What is Bail?
Bail is a written undertaking that you sign, promising to appear at Court on the date written on that undertaking. Sometimes you must make additional promises, known as bail conditions. Common examples include a reporting condition (where you must sign in at a police station on certain days of the week) and a residential condition (where you must reside at a stated address and cannot move without prior permission of the Court or Police).
It is also important that you understand it is a condition of all bail undertakings that you do not commit any further offences (that attract jail time) while on bail.
The law that governs Bail in Queensland, is the Bail Act Queensland.
Types of Bail
If you are arrested and charged with an offence, the Police may grant you watchouse bail. Once you sign the bail undertaking the Police will release you. You must then attend Court on the date stated on the bail undertaking and comply with any further conditions of your release. You are entitled to remain in the community until the date of the Court appearance, at which time you may apply to have your bail enlarged or varied.
If the Police refuse to grant you watchouse bail, you may apply to the Court to grant you bail. If you are granted Court bail while you are still in the custody of the Police, the Police must release you once you sign the bail undertaking. Note; it can be a couple of hours before you are released.
If you are issued with a Notice to Appear or a Complaint and Summons requiring you to appear at Court and you have your matter adjourned to be heard on another day, the Court will often order that you sign a bail undertaking requiring you to appear at the next Court day. If this occurs, you cannot leave the Court house until you sign that bail undertaking, to do so is an offence and may result in a warrant being issued for your arrest. You may have to wait a short time outside a designated sign-out room until your name is called, while your undertaking is prepared
It is not uncommon for there to be more than one Court date when a person is charged with an offence, even where the offence is minor. If your matter is adjourned to another Court date for any reason, you may request the Court to enlarge your bail to that date and time. This will entitle you to remain in the community while your matter is progressing through the Court system.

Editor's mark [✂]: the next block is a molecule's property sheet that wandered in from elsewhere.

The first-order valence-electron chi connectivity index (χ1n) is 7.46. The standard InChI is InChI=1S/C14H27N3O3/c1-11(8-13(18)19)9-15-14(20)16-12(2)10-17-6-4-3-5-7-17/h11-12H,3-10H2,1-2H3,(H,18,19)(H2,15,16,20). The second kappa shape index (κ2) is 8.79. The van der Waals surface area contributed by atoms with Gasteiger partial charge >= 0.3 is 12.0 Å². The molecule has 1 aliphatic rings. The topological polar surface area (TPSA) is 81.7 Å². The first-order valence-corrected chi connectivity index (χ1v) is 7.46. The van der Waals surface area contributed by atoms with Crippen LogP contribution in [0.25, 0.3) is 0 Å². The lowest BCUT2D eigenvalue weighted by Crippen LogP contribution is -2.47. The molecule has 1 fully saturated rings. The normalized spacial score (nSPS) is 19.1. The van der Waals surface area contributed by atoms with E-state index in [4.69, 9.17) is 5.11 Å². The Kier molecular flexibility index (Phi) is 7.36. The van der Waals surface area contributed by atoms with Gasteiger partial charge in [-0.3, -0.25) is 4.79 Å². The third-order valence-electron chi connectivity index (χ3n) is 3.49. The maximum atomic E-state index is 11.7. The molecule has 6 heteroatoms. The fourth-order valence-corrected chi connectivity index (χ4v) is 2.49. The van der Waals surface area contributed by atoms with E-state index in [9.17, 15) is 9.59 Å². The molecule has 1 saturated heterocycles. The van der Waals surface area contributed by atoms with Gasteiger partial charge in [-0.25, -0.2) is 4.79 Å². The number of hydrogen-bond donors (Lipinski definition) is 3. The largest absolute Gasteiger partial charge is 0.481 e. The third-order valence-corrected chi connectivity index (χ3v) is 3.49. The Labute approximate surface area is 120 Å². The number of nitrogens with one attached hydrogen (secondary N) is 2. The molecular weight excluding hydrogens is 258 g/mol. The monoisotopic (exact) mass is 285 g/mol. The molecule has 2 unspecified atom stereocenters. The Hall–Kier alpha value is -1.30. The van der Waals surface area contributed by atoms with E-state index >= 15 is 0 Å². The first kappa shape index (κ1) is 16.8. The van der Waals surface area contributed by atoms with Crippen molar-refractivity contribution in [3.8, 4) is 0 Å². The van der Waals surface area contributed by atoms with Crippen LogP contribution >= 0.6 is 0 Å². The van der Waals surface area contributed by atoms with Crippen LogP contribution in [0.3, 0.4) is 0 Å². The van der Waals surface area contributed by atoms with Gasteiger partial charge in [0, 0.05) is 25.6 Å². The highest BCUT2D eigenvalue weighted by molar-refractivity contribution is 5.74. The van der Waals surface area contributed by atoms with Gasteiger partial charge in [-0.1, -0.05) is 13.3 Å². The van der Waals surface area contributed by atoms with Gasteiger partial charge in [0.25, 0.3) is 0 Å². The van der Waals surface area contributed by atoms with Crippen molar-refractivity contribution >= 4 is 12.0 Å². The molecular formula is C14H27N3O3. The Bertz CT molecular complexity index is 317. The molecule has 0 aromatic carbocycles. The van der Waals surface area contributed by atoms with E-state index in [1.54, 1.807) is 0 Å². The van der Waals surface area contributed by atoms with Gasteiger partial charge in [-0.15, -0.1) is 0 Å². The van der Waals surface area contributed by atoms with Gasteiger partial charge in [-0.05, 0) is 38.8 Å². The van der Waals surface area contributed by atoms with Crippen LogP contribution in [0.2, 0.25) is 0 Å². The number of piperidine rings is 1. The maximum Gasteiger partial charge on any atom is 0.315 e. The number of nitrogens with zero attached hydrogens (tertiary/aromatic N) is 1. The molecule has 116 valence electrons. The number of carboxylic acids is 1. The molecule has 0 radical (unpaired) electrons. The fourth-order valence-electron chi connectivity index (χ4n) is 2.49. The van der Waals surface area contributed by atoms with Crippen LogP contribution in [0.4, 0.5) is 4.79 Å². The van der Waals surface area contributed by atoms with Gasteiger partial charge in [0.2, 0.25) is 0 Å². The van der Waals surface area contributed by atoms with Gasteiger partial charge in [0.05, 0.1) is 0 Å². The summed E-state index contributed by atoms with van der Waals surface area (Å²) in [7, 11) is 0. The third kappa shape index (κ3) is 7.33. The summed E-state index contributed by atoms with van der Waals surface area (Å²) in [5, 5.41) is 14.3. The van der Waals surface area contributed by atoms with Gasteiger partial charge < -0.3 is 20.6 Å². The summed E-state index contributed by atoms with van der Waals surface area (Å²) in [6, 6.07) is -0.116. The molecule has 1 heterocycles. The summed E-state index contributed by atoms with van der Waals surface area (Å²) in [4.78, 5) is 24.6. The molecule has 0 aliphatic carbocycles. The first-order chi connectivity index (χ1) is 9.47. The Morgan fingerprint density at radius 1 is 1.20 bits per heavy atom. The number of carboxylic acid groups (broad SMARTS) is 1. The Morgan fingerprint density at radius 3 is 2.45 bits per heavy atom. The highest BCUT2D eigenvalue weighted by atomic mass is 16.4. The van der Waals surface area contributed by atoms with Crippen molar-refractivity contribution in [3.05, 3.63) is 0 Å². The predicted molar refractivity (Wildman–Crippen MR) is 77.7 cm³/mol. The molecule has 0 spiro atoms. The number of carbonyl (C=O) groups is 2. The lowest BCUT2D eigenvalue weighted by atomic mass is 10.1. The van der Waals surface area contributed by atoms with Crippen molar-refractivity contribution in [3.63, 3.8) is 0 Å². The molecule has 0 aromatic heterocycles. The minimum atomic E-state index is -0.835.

You will not need to sign a new bail undertaking if your bail (that was previously granted) is merely enlarged and not altered in any way. You will be subject to the same conditions as the original bail undertaking you signed until the next Court date, at which time your bail may be enlarged again.
What will the Court look at in Deciding whether to Grant me Bail?
Pursuant to section 16 of the Bail Act Queensland, you will only be granted bail if the Court does not feel custody is required for your own safety and if you are NOT considered an unacceptable risk of:
- failing to appear and surrender into custody; OR
- while released on bail:
- (a) committing an offence; or
- (b) endangering the safety or welfare of a person who is claimed to be a victim of the offence with which the defendant is charged or anyone else’s safety or welfare; or
- (c) interfering with witnesses or otherwise obstructing the course of justice, whether for the defendant or anyone else; or
The Court will look at a number of circumstances in deciding whether to grant bail, including:
- the type and seriousness of the offence you have been charged with.
- the strength of evidence against you.
- whether you have a place to live.
- whether you have a job.
- whether you have a criminal record.
- whether you have children.
- whether you have failed to turn up for other Court dates in the past.
- whether you are capable of fleeing and whether you are likely to flee.
- whether you have someone to provide a surety (a sum of money to the Court, which will be forfeited if you breach bail).
- whether the Court believes you are a danger to other people.
- whether the Court believes you will break the law again.
- whether the imposition of various conditions will be enough to ensure you do not flee, present a danger to others or commit further offences.
- whether you are capable of complying with any conditions imposed.
- whether you are in a ‘show cause position’.
If you are not in a ‘show cause position’ the burden is on the Police to give the Court a reason not to grant you bail.
Breach of Bail